As a fact, I still communicate from time to time with Edward, my Maasai guide, on WhatsApp. I would warmly recommend him, so, if you plan a trip to Tanzania, just drop me a line and I’ll send you his phone number. He is one of the genuine and kind people whom I’ve met in Tanzania, who didn’t try to trick me or ask for tips at the end of the tour. He even offered to drive me to the airport at 4:30AM after my driver bailed on me (something that seems to happen a lot in Tanzania!), but I ended up booking a taxi instead. If I will return to Tanzania, I would love to spend a few days in the village, to observe closely the daily routines of the Maasai tribe and learn more about their ways of life.
How about you? Have you ever been to Tanzania? Would you like to experience the Maasai culture? Would you go on a Maasai village tour? I am looking forward to read your opinions in the comments below.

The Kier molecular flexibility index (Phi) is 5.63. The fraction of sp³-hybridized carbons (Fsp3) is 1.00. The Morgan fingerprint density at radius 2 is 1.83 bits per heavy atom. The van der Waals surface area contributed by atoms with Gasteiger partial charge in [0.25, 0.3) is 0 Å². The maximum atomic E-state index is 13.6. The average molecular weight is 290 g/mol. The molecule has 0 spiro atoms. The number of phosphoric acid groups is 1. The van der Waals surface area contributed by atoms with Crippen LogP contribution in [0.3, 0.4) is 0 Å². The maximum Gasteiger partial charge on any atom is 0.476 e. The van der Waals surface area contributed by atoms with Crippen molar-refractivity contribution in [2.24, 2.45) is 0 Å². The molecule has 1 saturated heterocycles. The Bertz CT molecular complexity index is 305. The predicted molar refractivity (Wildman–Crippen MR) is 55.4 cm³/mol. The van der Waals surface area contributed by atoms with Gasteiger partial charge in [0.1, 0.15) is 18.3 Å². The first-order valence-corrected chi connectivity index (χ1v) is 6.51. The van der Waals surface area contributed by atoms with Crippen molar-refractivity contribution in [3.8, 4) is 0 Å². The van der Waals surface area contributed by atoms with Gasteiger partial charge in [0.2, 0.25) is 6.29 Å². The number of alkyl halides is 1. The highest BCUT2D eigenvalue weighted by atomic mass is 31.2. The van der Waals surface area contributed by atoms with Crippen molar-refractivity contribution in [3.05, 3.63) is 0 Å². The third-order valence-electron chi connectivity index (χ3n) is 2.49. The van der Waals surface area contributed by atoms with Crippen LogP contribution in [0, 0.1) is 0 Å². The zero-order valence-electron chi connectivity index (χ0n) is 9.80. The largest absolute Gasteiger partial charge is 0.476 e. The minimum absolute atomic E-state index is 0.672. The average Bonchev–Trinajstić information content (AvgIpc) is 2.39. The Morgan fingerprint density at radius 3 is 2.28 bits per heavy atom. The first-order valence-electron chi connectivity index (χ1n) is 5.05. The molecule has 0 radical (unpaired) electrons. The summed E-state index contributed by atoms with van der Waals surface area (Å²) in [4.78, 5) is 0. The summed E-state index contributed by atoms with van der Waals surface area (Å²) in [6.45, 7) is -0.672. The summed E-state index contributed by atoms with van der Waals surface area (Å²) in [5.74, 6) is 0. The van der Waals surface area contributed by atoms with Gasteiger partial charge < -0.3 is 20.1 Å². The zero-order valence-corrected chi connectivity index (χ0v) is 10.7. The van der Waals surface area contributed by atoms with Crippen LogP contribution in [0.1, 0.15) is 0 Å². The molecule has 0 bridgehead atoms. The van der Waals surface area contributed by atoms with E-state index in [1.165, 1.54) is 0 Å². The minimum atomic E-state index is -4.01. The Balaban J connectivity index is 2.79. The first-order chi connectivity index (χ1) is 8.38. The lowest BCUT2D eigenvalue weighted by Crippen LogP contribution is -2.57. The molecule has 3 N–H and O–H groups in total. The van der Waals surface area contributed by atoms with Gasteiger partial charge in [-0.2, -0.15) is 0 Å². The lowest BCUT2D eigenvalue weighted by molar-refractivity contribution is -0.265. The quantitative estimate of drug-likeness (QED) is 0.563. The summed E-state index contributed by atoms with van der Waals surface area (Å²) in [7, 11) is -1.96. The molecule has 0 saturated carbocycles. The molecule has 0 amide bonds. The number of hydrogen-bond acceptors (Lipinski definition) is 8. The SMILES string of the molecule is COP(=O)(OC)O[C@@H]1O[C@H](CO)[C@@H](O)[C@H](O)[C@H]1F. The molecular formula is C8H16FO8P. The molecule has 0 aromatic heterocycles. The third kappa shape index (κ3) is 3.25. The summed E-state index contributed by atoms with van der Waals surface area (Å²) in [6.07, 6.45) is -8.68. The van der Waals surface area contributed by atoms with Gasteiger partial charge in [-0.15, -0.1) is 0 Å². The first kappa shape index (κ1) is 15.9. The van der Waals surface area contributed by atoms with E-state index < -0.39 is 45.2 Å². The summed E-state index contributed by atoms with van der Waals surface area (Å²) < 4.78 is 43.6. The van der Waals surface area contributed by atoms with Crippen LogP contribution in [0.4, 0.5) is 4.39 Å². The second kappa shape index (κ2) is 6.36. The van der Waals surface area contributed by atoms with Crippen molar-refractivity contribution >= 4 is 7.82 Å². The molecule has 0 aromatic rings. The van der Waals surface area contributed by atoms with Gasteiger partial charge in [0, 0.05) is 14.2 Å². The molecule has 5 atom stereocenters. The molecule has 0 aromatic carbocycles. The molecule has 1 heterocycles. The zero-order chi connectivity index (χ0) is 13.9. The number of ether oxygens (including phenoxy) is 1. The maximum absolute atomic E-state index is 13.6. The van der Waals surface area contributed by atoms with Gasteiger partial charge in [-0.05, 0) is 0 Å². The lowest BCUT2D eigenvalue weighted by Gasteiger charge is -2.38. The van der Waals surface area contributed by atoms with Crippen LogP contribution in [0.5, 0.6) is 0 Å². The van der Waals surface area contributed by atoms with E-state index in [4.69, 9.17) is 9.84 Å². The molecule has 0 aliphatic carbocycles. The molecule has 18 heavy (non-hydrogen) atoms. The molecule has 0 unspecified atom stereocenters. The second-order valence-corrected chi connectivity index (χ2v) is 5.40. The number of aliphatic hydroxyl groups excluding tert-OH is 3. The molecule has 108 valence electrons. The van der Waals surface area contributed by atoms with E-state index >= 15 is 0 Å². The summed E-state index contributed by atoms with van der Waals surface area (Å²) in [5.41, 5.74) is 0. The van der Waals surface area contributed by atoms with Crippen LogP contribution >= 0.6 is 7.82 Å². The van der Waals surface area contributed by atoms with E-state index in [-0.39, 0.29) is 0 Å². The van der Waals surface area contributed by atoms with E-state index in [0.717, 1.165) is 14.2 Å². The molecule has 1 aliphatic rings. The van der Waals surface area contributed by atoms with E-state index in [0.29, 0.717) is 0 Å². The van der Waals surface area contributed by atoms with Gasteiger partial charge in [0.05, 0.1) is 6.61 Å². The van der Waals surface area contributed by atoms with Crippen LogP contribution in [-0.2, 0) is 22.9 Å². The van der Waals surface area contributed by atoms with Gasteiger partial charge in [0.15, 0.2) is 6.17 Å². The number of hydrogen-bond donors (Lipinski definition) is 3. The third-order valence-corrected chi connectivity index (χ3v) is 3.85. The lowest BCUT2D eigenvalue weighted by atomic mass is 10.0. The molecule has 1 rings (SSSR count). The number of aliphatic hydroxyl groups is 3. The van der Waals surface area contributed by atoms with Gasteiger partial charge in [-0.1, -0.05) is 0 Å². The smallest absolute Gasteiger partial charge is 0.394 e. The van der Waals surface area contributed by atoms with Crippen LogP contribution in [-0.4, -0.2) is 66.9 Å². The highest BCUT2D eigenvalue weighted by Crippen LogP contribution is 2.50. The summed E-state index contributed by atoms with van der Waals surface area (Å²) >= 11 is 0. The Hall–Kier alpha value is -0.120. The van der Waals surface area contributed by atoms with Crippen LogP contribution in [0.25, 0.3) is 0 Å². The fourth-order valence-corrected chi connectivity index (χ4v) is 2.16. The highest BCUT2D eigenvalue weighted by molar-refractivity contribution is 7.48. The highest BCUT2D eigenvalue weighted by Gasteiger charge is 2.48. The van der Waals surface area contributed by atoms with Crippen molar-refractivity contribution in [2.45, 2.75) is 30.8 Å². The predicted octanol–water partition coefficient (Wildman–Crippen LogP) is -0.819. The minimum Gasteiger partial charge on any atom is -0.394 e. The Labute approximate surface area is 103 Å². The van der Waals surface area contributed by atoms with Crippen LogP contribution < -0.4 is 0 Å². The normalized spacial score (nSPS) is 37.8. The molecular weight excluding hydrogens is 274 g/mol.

Disclaimer: Some of the links on this website are “affiliate links.” This means that if you click on the link and do a purchase, I will receive an affiliate commission at no extra cost for you. This helps me keep my website running and continue to share my traveling knowledge with you. I thank you for booking your flights or hotels using the links on my website. Regardless, I only recommend products or services I use personally and believe will add value to my readers.